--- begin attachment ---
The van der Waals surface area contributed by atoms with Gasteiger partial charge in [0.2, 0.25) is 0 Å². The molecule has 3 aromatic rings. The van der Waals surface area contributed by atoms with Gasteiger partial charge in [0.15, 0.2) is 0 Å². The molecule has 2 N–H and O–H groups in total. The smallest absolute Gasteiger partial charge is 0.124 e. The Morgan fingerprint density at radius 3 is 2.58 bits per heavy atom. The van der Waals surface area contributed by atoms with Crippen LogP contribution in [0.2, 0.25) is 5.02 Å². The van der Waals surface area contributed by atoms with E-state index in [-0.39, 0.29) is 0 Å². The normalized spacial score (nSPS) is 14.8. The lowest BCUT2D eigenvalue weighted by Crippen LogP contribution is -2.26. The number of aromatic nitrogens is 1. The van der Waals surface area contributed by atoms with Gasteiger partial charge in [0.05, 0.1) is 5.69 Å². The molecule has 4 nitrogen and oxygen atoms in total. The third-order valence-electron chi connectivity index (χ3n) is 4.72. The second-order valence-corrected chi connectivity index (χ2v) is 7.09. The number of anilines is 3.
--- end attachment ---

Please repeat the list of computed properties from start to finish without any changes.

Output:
The van der Waals surface area contributed by atoms with Gasteiger partial charge in [0.2, 0.25) is 0 Å². The molecule has 3 aromatic rings. The van der Waals surface area contributed by atoms with Gasteiger partial charge in [0.15, 0.2) is 0 Å². The molecule has 2 N–H and O–H groups in total. The smallest absolute Gasteiger partial charge is 0.124 e. The Morgan fingerprint density at radius 3 is 2.58 bits per heavy atom. The van der Waals surface area contributed by atoms with Crippen LogP contribution in [0.2, 0.25) is 5.02 Å². The van der Waals surface area contributed by atoms with E-state index in [-0.39, 0.29) is 0 Å². The normalized spacial score (nSPS) is 14.8. The lowest BCUT2D eigenvalue weighted by Crippen LogP contribution is -2.26. The number of aromatic nitrogens is 1. The van der Waals surface area contributed by atoms with Gasteiger partial charge in [0.05, 0.1) is 5.69 Å². The molecule has 4 nitrogen and oxygen atoms in total. The third-order valence-electron chi connectivity index (χ3n) is 4.72. The second-order valence-corrected chi connectivity index (χ2v) is 7.09. The number of anilines is 3.